28th March: “Tensions and Fissures”

“Organisations are information loops; some information is welcomed and cherished. The revealing part is the information that is rejected. Organisations, like humans, are fierce in defence of their self-concept. Find the information that threatens; it says a lot...Another surefire route to organisational interpretation is to look at the tensions. All organisms embody tension from cellular level upwards. An organisation is only two syllables away from an organism...we are faced with the task of reconciling opposites which, in logical thought, cannot be reconciled.”

29th March: “Matthew Syed on Diversity”

“Matthew Syed is the best mainstream author on diversity. His book “Rebel Ideas”, sub-titled “The Truth is that Great Minds Don't Think Alike”, ought to be part of the working vocabulary of all who have responsibility for making decisions about culture. There is small evidence of diversity in public statements on the arts. I doubt if ecologists, system theorists, aestheticians or sociologists are admitted in any serious way into a Cardiff forum...“One of the obstacles to gaining the benefits of diversity”, writes Syed, “is that we are unconsciously attracted to people who think just like ourselves. It is comforting to be surrounded by people who mirror our perspective. It makes us feel smarter. It validates our world view. Brain scans reveal it stimulates the pleasure centres.”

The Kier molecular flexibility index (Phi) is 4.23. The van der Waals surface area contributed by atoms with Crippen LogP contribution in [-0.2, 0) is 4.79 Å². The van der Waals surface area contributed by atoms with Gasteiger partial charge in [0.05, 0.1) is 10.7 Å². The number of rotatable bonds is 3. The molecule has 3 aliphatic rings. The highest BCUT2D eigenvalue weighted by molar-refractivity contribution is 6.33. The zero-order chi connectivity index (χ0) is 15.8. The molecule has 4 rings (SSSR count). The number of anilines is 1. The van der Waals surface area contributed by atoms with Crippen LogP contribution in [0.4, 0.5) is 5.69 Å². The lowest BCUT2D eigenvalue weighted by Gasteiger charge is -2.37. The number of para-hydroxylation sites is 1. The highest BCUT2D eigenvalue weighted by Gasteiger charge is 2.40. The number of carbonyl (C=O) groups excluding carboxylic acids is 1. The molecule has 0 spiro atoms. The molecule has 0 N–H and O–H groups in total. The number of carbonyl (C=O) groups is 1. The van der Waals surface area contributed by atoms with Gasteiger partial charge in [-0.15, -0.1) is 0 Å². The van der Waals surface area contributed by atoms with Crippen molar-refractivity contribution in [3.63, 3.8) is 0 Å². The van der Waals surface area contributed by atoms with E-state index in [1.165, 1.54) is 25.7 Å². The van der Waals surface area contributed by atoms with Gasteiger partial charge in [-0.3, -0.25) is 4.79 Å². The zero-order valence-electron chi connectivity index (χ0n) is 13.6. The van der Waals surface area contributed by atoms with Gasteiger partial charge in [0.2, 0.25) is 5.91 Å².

30th March: “Better Language Makes Better Policy”

“The jargonisation of language has a social purpose. It creates an in-group. But more important it creates out-groups. Look at those who, in normal times, go out for an evening. They go for laughter or tears, for excitement or profundity. Then look at every utterance from every organisation with a responsibility for arts funding. The base functions of the arts- the making of meaning and the eliciting of emotion- are forbidden to be spoken about...But the relationship of government to culture has only one aspect, that its citizens be beneficiary of a rich, varied ecology of highest attainable quality. Arms length is a metaphor that speaks for reality.”

31st March: “Why Young People Are Not the Beneficiaries of Public Art”

“The ecology is full but at the same time it is insufficient. In Aberystwyth, the cultural fulcrum of north and south I have seen thrilling work for children from Iolo, Arad Goch, Cwmni'r Frân Wen. But there is a deficit- there is little I can take young adults to. There are two principal causes...The word group-think was inspired by George Orwell and popularised by William H. Whyte Junior in 1952. Whyte described it as “a rationalized conformity – an open, articulate philosophy which holds that group values are not only expedient but right and good as well.”

3rd June: the list of 101 performances of theatre, dance, music to remember

Reviewed by: Adam Somerset